Canadian businesses operating in or selling to the United States may be subject to income taxes in the US or they may also need to pay US sales tax. Whether a Canadian startup is subject to US taxes depends on whether it has “nexus” in the US.
The concept of nexus essentially looks at whether a business has a non-trivial presence. It is determined on a state-by-state basis. There are slightly different criteria between nexus for sales tax and nexus for income taxes. In determining whether your Canadian business has nexus, consider if your business has employees (including those attending trade shows), provides installation or implementation, has inventory stored, or has a physical location or property (including intangible property) in the state.
Bear in mind that rules vary from state to state and even a temporary presence can be enough to have nexus. In Pennsylvania, for example, if a consultant is present in the state for more than seven days, the business is considered to have nexus.
It is also worth noting that if two businesses are affiliated with one another, in determining if one of them has nexus, the operations of the other can be taken into account. For example, in New York, if a business without nexus has as little as 5% cross-ownership with another business that does has nexus, it can result in the first company having nexus as a result of the affiliate nexus rules. Other connections including sharing of intellectual property such as trademarks can also result in the affiliate rules applying.
It is crucial to carefully consider the operations of a business in relation to each state in which it operates or has customers.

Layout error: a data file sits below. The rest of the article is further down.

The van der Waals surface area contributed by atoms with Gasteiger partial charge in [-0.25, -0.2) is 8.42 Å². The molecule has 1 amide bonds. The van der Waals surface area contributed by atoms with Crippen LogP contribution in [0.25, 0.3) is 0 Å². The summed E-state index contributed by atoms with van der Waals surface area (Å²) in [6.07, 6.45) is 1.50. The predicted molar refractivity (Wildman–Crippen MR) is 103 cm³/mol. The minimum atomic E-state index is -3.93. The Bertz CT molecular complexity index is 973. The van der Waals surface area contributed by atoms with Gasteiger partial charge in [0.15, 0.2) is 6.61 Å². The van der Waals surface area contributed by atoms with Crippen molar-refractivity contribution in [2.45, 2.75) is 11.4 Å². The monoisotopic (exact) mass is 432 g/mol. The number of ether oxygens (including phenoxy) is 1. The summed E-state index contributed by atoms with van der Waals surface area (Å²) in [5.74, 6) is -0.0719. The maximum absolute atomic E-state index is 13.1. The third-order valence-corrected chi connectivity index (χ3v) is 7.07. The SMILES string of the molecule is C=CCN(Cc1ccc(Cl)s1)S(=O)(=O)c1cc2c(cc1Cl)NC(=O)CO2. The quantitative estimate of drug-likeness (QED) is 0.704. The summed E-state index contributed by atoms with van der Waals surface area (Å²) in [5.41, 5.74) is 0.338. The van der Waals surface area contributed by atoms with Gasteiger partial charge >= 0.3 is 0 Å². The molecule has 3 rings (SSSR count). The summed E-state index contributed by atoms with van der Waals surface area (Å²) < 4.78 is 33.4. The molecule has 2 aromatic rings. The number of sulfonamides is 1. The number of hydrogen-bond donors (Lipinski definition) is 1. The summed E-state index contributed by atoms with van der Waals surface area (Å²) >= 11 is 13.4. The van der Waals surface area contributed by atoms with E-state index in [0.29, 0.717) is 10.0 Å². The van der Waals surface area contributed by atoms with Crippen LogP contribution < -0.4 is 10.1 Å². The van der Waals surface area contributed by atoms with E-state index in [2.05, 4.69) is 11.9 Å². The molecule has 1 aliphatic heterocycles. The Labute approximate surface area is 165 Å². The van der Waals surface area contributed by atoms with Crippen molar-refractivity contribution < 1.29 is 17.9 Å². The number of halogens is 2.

A Canadian business with nexus for sales tax purposes in a state will be required to register for a sales tax permit and collect and remit sales taxes like any other business operating in that state.
As with GST/HST in Canada, sales tax rates can vary significantly from one jurisdiction to another. However, in the US, there is no federal portion to the sales tax. The total sales tax that a business must collect and remit is made up of a combination of state and local government rates.
The tax amounts collected must be remitted to the state at least quarterly (although depending on size, a business may need to remit the taxes collected more often). Some local jurisdiction’s sales taxes are reported and remitted to the state (which passes them onto the local authorities), but others require that separate reporting be made.
Most services and some goods are exempt from sales taxes. Additionally, a customer can avoid paying the sales taxes if they present an exemption certificate. This can occur when the use of a product or service is deemed exempt (e.g., if the product is for resale or further manufacturing) or when the customer has been deemed exempt (e.g., a not-for-profit or government organization).
A Canadian business with nexus for US income tax purposes will be required to file a tax return for US federal and/or state income taxes. A business is taxable federally if it has a “permanent establishment.” This is a concept similar to nexus, although it generally takes more to have a permanent establishment than it takes to have nexus. As a result, you may have to pay state income taxes, but not federal income taxes.
The income tax returns will be based on the corporation’s Canadian year-end and taxes may be applied to the business’ net income, or, in some cases, to its gross revenues. When you file your Canadian tax return, you will receive a tax credit for the foreign taxes that were paid. This will decrease the amount of tax you are required to pay in Canada.